Egypt Independent

Friday sermons to discuss religious prohibition of suicide



The Religious Endowments Ministry instructed the Imams of all mosques in Egypt to focus on the prohibition of suicide in Islam during this week’s Friday sermon.
 
In a press statement on Thursday, Minister of Endowments Hamdi Zaqzouq said this week’s Friday sermon in all mosques nationwide will be focused on “the Islamic ruling on suicide.” Zaqzouq went on to say that the sermon will include proofs from the Quran and Sunnah that suicide is forbidden.

Analysts say recent self-immolation acts in Egypt, now numbering about nine, seem to be driven by complaints similar to those that mobilized Tunisians to topple President Zine al-Abidine Ben Ali last week.

In Egypt and around the region, many complain of the soaring prices of basic goods, lack of jobs, poverty and repression by authoritarian governments.

In a worrying trend, several Egyptian’s have committed suicide or attempted it recently. On Thursday, a policeman committed suicide by shooting himself in the head in front of stunned colleagues inside a police station in the North Sinai Peninsula.
 
Last Tuesday, another police officer shot himself in the Nile Delta governorate of Menoufiya. On the same day, in the canal city of Ismailia, a third policeman shot himself in the head, although not fatally.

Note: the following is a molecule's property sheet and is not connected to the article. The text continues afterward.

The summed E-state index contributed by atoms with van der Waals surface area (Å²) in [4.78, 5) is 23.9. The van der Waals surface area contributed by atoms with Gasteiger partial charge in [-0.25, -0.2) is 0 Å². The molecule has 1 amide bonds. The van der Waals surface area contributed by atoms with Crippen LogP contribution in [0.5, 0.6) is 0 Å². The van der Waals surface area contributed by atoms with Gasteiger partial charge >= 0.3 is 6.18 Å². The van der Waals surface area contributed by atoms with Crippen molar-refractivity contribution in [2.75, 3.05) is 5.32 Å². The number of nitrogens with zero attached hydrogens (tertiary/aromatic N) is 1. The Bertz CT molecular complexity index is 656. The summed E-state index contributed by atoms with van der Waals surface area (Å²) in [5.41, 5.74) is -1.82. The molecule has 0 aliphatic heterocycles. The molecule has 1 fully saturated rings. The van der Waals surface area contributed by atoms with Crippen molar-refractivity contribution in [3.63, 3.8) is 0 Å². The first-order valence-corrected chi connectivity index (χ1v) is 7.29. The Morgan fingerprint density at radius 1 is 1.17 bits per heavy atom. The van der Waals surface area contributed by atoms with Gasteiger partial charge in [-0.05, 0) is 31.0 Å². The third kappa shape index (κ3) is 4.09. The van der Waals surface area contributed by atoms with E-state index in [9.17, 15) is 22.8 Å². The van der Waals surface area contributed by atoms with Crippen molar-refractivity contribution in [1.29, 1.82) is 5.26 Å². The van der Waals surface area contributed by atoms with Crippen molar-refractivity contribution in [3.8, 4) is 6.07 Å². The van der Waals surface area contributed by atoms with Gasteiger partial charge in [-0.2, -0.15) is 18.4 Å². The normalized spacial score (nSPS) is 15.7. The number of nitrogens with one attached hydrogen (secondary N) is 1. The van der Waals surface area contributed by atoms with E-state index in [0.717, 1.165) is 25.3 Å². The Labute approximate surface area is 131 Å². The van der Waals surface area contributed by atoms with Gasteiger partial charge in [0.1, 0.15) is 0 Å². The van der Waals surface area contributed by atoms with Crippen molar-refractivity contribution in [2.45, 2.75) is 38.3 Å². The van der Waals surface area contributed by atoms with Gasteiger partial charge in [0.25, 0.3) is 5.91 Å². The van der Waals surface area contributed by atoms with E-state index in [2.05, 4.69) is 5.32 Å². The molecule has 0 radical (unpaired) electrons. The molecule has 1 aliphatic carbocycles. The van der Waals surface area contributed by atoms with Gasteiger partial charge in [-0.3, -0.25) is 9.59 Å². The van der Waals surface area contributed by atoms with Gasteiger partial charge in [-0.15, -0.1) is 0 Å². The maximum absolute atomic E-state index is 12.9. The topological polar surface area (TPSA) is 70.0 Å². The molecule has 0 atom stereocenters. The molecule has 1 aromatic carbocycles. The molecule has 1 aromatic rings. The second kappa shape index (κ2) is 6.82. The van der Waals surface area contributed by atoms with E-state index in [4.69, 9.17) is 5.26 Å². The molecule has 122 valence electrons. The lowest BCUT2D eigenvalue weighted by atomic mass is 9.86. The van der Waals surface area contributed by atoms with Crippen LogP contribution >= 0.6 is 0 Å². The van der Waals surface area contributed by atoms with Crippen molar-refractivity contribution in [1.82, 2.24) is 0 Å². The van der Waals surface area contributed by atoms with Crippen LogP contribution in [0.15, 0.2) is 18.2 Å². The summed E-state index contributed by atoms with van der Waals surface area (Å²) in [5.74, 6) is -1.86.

In Egypt and around the region, many complain of the soaring prices of basic goods, lack of jobs, poverty and repression by authoritarian governments.

Analysts say there is no sign yet of momentum toward a broader uprising that could overwhelm Egypt's vast security apparatus. But Tunisia's events have attracted broad attention and vigorous calls via the internet for political change.

Protests in Tunisia erupted after the suicide of vegetable trader Mohamed Bouazizi, 26, who set himself on fire on 17 December after police seized his grocery cart.

Egypt's Al-Azhar University has warned those considering such an act that suicide, for any reason, is banned in Islam.

Arab League chief Amr Moussa said citizens' anger had reached an "unprecedented" level and warned the region's leaders, who gathered at an Egyptian resort on Wednesday for the Arab Economic Summit, to focus attention on solving economic and political problems like those that sparked Tunisia's upheaval.

Egyptian officials have sought to play down the possibility that Tunisia's uprising is spreading.

Translated from the Arabic Edition.